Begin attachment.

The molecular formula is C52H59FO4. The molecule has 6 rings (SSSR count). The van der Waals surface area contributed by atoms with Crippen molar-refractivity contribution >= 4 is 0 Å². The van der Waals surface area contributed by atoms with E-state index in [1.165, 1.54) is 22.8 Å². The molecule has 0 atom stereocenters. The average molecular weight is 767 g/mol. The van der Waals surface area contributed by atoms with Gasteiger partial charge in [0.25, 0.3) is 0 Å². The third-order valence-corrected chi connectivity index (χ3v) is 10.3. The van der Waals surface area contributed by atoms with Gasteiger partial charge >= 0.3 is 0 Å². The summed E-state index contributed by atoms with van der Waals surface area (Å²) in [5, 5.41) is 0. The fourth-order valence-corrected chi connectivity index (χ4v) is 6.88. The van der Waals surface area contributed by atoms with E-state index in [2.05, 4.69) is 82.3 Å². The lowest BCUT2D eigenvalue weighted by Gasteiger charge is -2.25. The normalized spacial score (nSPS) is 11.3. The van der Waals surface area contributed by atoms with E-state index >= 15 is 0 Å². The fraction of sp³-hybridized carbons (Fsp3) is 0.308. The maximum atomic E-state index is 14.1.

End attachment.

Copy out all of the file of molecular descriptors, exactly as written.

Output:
The molecular formula is C52H59FO4. The molecule has 6 rings (SSSR count). The van der Waals surface area contributed by atoms with Crippen molar-refractivity contribution >= 4 is 0 Å². The van der Waals surface area contributed by atoms with E-state index in [1.165, 1.54) is 22.8 Å². The molecule has 0 atom stereocenters. The average molecular weight is 767 g/mol. The van der Waals surface area contributed by atoms with Gasteiger partial charge in [0.25, 0.3) is 0 Å². The third-order valence-corrected chi connectivity index (χ3v) is 10.3. The van der Waals surface area contributed by atoms with Gasteiger partial charge >= 0.3 is 0 Å². The summed E-state index contributed by atoms with van der Waals surface area (Å²) in [5, 5.41) is 0. The fourth-order valence-corrected chi connectivity index (χ4v) is 6.88. The van der Waals surface area contributed by atoms with E-state index in [2.05, 4.69) is 82.3 Å². The lowest BCUT2D eigenvalue weighted by Gasteiger charge is -2.25. The normalized spacial score (nSPS) is 11.3. The van der Waals surface area contributed by atoms with E-state index >= 15 is 0 Å². The fraction of sp³-hybridized carbons (Fsp3) is 0.308. The maximum atomic E-state index is 14.1.